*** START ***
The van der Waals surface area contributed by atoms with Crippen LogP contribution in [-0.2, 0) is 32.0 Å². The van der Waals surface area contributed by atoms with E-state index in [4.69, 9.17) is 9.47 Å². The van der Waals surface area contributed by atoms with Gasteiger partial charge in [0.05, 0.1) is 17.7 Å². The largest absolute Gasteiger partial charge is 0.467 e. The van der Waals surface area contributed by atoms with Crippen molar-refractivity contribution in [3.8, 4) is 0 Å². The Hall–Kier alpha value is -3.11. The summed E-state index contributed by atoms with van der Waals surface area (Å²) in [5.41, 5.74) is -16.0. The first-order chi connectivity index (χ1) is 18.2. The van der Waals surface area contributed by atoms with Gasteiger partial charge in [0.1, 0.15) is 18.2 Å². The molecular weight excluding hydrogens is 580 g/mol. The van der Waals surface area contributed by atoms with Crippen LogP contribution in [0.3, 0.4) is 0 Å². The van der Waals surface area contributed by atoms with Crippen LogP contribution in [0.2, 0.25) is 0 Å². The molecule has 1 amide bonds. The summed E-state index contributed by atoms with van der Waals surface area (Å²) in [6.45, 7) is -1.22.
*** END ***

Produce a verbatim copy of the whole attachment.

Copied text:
The van der Waals surface area contributed by atoms with Crippen LogP contribution in [-0.2, 0) is 32.0 Å². The van der Waals surface area contributed by atoms with E-state index in [4.69, 9.17) is 9.47 Å². The van der Waals surface area contributed by atoms with Gasteiger partial charge in [0.05, 0.1) is 17.7 Å². The largest absolute Gasteiger partial charge is 0.467 e. The van der Waals surface area contributed by atoms with Crippen molar-refractivity contribution in [3.8, 4) is 0 Å². The Hall–Kier alpha value is -3.11. The summed E-state index contributed by atoms with van der Waals surface area (Å²) in [5.41, 5.74) is -16.0. The first-order chi connectivity index (χ1) is 18.2. The van der Waals surface area contributed by atoms with Gasteiger partial charge in [0.1, 0.15) is 18.2 Å². The molecular weight excluding hydrogens is 580 g/mol. The van der Waals surface area contributed by atoms with Crippen LogP contribution in [0.3, 0.4) is 0 Å². The van der Waals surface area contributed by atoms with Crippen LogP contribution in [0.2, 0.25) is 0 Å². The molecule has 1 amide bonds. The summed E-state index contributed by atoms with van der Waals surface area (Å²) in [6.45, 7) is -1.22.